Invertebrates (Nematode worms, leeches, etc.) Contribute to single-neuron studies or simple networks of a few well-characterized neurons operating in loops

Early R&D on new stimulation/recording techniques like optogenetics

Have been instrumental in the development of techniques such as voltage-sensitive dyes

Nervous system is highly accessible, but neuronal behavior is significantly different from humans, research is rarely translatable
Insects (Arthropods) Most complex models that are available to DIY-ers, or science labs without institutional oversight. Allow studies in ‘behaving’ organisms Have been used to study the relationship between behavior and neuronal activity – (primarily odor) and stimulus-driven changes. Basic experiments on motor behavior, as insects walk while tethered Nervous system is highly accessible, but neuronal behavior is significantly different from humans, research is rarely translatable
Rodents Probably the most widely used model system for testing BCI

Proof of concept/feasibility studies for BCI prototypes, research into materials and stimulation/recording techniques

Pre-clinical studies of safety and recording bandwidth

Practically every BCI implant is first tested in rats – Utah array, Neuralink and Paradromics (links)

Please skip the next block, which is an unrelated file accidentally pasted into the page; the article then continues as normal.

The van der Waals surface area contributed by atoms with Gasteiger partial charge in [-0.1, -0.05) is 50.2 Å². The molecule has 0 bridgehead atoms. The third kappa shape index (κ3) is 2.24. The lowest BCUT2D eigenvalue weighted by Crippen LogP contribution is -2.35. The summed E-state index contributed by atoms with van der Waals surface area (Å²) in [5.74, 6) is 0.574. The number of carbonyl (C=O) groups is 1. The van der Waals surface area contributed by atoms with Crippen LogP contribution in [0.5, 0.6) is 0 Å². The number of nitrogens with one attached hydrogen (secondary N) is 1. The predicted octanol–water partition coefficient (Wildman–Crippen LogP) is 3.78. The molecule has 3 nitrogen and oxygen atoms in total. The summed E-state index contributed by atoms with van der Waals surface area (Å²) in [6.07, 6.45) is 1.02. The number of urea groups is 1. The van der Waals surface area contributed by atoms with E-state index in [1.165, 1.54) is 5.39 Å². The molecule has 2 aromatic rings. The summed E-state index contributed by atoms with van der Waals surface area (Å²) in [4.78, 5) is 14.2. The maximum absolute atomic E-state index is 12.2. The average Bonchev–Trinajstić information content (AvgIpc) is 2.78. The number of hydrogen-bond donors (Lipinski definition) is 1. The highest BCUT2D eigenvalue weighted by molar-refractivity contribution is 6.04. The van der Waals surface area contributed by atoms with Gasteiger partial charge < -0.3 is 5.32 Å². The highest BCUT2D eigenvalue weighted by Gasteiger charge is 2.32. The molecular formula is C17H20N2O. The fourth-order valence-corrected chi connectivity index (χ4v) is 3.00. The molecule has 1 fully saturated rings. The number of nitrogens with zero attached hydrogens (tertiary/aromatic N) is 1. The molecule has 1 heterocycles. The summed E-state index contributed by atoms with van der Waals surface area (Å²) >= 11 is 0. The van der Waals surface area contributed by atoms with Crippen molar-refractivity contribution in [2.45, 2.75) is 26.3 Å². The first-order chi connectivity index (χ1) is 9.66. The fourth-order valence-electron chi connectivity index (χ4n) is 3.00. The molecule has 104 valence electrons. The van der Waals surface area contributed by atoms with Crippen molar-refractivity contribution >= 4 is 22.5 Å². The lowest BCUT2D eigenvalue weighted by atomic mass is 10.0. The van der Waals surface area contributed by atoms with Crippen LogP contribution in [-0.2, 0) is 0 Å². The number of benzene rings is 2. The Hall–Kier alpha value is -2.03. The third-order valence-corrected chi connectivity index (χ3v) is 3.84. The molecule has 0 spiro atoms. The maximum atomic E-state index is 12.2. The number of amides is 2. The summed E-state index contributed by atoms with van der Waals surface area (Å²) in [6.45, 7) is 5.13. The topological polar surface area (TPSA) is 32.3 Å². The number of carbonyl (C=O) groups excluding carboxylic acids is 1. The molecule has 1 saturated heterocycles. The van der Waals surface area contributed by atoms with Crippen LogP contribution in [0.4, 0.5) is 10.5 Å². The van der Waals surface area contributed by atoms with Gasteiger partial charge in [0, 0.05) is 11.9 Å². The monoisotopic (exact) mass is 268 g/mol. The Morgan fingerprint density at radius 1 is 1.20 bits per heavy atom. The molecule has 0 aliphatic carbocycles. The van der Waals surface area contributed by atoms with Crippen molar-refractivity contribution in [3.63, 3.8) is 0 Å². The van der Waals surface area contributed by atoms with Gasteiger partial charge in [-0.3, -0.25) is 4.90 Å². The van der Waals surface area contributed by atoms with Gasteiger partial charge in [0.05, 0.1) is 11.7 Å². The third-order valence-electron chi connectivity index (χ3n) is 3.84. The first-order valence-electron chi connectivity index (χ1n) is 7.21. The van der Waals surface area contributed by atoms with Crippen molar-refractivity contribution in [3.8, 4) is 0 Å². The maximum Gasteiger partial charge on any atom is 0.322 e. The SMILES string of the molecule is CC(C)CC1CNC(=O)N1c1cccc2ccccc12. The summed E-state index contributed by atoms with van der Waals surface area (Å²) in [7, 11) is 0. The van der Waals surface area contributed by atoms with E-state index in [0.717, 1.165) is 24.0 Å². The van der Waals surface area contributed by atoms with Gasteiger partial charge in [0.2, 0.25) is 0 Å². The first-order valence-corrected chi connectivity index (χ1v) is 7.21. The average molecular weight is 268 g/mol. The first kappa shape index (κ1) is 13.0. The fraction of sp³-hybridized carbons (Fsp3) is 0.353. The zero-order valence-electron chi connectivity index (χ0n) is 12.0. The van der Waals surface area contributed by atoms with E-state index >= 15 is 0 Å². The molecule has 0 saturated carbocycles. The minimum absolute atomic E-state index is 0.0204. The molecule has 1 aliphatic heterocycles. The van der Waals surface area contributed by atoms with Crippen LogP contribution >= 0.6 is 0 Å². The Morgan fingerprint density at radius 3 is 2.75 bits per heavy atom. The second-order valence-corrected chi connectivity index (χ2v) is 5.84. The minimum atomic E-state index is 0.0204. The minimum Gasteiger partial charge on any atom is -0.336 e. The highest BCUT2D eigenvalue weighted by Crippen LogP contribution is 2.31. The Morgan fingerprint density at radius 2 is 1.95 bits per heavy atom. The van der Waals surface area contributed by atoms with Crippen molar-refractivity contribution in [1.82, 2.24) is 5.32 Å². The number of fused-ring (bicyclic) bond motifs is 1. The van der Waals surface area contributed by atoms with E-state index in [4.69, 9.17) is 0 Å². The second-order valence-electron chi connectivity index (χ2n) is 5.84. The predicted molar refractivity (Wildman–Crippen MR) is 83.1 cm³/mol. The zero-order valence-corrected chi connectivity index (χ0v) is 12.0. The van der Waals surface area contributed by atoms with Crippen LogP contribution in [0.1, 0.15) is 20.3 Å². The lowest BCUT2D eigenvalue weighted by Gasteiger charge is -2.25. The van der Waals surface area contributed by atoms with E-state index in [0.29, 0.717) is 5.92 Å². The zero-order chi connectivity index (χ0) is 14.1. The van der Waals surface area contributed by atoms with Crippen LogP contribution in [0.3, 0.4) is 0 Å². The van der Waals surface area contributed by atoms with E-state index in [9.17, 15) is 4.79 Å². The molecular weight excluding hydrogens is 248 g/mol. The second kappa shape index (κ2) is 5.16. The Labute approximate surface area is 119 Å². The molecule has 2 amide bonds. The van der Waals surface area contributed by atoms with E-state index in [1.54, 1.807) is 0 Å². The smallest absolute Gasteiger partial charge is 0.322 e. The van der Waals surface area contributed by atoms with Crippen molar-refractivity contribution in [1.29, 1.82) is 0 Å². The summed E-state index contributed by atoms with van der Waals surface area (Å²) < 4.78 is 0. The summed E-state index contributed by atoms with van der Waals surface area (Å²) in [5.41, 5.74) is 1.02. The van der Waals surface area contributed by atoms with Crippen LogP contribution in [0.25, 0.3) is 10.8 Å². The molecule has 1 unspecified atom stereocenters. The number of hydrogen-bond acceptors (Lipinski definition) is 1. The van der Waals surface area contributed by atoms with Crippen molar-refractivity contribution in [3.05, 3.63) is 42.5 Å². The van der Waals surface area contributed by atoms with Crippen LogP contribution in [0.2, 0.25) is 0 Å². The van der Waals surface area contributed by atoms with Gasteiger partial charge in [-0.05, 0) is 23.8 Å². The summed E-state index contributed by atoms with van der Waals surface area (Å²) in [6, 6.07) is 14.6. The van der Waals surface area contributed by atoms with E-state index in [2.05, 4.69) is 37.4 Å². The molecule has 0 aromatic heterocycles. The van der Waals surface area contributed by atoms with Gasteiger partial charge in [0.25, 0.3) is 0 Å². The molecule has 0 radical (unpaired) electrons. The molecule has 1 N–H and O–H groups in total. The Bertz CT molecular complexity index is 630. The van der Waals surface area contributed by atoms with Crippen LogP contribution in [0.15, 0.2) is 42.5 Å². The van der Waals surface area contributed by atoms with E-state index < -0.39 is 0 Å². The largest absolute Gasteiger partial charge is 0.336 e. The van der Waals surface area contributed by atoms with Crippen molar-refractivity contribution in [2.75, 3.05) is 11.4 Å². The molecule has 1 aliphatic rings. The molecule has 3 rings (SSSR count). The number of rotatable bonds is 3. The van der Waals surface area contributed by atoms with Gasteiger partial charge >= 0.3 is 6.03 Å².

Also used for spine and motor cortex interface research

Limited utility for the study of BCI function. As rodent models are relatively accessible within academic settings, neuroscience has a history of over-reliance on these for pre-clinical research, often spending graduate student time on developing hypotheses that are not translatable.
Mammals Sheep are large enough to fit bulky prototypes

Proof-of-concept to demonstrate recording bandwidth, and long-term studies for of durability

Pre-clinical safety studies

Limited utility in the study of BCI functional efficacy
Non-human primates Precedes human implants, allows studying BCI function through 2-way communication Pre-clinical studies of motor and sensory cortex, potentially other brain areas Primates are not used for research until an advanced, functional interface is developed

Our understanding of neuroscience is inseparable from the models and measures we choose. If we look at single-cell recordings we're likely to think on the scale of individual neurons. If we use EEG headsets, we're going to think at the level of surface-accessible brain rhythms and terms of large brain regions. Models dictate the speed at which we iterate, and therefore the rate at which we progress.

Although none of these models will independently amount to a useful BCI, we need them to make parallel progress on all the components of an interface. The BCI community is growing, and each model system is a way for new researchers to get a foothold in the field.